The Navara and the Mercedes-Benz X-Class are both built alongside the Alaskan at Nissan’s plant in Barcelona, although each has its own distinctive look and, in the case of the X-Class, has been fine-tuned and altered slightly to better reflect Mercedes' values.
While the project has been a collaboration from the start, the shared engine is all Renault, with a 2.3-litre four-cylinder turbo diesel unit – found in Renault Master vans – used to power the truck with two power outputs.
How does the Alaskan differs from the Navara?
The front section of the truck has been changed to give it a more familiar Renault appearance. That means a new grille, bonnet, headlight and bumper design. However, at the rear of the vehicle, only the central section of the tailgate has been altered, flattening it to make room for the large Alaskan badging.
There’s a choice of six-speed manual or seven-speed automatic transmissions with selectable four-wheel-drive and a low-range gearbox. For more ambitious off-roading, there is also the option of a locking rear differential and the Alaskan has a maximum approach angle of 30deg and departure angle of 27deg.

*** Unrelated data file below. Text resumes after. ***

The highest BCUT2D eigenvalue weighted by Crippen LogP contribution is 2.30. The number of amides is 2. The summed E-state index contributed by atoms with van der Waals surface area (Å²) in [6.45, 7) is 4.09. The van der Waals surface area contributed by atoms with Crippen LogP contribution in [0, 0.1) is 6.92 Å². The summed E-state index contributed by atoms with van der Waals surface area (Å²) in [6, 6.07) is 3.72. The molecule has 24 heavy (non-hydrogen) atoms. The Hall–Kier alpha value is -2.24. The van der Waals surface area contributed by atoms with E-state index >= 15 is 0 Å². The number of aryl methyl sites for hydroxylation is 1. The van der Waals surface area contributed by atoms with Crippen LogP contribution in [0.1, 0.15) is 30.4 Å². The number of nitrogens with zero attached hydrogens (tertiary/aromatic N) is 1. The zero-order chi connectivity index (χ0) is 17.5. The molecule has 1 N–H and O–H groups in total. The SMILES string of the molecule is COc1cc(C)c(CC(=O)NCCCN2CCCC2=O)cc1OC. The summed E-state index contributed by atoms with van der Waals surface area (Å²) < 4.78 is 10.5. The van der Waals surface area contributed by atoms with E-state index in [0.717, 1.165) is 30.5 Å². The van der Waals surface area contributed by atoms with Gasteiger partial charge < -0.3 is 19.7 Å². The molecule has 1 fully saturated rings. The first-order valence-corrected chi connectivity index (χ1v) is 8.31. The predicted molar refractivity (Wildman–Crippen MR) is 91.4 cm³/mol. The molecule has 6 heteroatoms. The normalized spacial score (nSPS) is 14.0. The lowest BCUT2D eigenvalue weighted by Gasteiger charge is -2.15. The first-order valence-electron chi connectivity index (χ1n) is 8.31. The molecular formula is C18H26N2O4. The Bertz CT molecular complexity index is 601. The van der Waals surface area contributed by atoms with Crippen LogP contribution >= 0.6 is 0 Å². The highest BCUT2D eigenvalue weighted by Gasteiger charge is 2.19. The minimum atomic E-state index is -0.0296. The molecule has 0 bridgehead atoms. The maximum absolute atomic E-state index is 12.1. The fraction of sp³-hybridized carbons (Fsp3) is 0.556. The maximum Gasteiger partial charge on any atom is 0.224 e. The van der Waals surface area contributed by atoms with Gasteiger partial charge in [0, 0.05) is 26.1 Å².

Maximum payload is 1035kg and it has a 3.5-tonne towing capacity. The rear load deck is 1578mm long and 1560mm wide, with a total usable area of 2.46m2.
Like the Navara, this is a proper working vehicle. Renault hasn’t changed much and nor should it need to.
The Alaskan is a vehicle built for markets where Renault has a strong market presence in countries including Argentina, Brazil and Colombia. Renault expects the Alaskan to be a global vehicle, though, and is targeting the Middle East and Europe, where it sees the Toyota Hilux and Ford Ranger as its main competitors.